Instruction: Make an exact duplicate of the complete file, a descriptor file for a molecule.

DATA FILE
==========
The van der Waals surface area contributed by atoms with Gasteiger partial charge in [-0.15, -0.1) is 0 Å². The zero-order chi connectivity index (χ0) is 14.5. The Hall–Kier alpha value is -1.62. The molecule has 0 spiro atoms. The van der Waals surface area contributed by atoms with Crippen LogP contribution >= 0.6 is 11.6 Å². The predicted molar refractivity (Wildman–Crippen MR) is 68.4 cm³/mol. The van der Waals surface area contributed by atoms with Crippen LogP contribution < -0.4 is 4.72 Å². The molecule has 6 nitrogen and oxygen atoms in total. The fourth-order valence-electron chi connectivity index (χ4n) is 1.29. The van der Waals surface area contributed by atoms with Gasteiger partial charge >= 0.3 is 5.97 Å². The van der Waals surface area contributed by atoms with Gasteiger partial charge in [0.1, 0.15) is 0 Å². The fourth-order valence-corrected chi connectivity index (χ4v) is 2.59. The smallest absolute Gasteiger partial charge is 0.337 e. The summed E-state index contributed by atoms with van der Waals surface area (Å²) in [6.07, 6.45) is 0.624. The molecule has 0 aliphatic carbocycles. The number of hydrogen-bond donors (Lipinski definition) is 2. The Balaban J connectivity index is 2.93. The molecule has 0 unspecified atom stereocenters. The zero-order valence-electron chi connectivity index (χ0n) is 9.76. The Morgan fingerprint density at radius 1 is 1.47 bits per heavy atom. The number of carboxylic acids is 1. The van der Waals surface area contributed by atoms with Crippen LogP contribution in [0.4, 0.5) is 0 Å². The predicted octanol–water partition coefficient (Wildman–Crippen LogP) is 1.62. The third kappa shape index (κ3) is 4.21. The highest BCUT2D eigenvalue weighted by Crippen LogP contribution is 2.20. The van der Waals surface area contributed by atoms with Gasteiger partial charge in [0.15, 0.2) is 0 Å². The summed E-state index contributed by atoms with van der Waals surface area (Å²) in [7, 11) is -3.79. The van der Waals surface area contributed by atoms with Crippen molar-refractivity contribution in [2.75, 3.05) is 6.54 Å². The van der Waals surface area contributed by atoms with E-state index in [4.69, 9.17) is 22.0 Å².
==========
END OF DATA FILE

The van der Waals surface area contributed by atoms with Gasteiger partial charge in [-0.15, -0.1) is 0 Å². The zero-order chi connectivity index (χ0) is 14.5. The Hall–Kier alpha value is -1.62. The molecule has 0 spiro atoms. The van der Waals surface area contributed by atoms with Crippen LogP contribution >= 0.6 is 11.6 Å². The predicted molar refractivity (Wildman–Crippen MR) is 68.4 cm³/mol. The van der Waals surface area contributed by atoms with Crippen LogP contribution < -0.4 is 4.72 Å². The molecule has 6 nitrogen and oxygen atoms in total. The fourth-order valence-electron chi connectivity index (χ4n) is 1.29. The van der Waals surface area contributed by atoms with Gasteiger partial charge >= 0.3 is 5.97 Å². The van der Waals surface area contributed by atoms with Gasteiger partial charge in [0.1, 0.15) is 0 Å². The fourth-order valence-corrected chi connectivity index (χ4v) is 2.59. The smallest absolute Gasteiger partial charge is 0.337 e. The summed E-state index contributed by atoms with van der Waals surface area (Å²) in [6.07, 6.45) is 0.624. The molecule has 0 aliphatic carbocycles. The number of hydrogen-bond donors (Lipinski definition) is 2. The Balaban J connectivity index is 2.93. The molecule has 0 unspecified atom stereocenters. The zero-order valence-electron chi connectivity index (χ0n) is 9.76. The Morgan fingerprint density at radius 1 is 1.47 bits per heavy atom. The number of carboxylic acids is 1. The van der Waals surface area contributed by atoms with Crippen LogP contribution in [0.4, 0.5) is 0 Å². The predicted octanol–water partition coefficient (Wildman–Crippen LogP) is 1.62. The third kappa shape index (κ3) is 4.21. The highest BCUT2D eigenvalue weighted by Crippen LogP contribution is 2.20. The van der Waals surface area contributed by atoms with Gasteiger partial charge in [0.15, 0.2) is 0 Å². The summed E-state index contributed by atoms with van der Waals surface area (Å²) in [7, 11) is -3.79. The van der Waals surface area contributed by atoms with Crippen molar-refractivity contribution in [2.75, 3.05) is 6.54 Å². The van der Waals surface area contributed by atoms with E-state index in [4.69, 9.17) is 22.0 Å².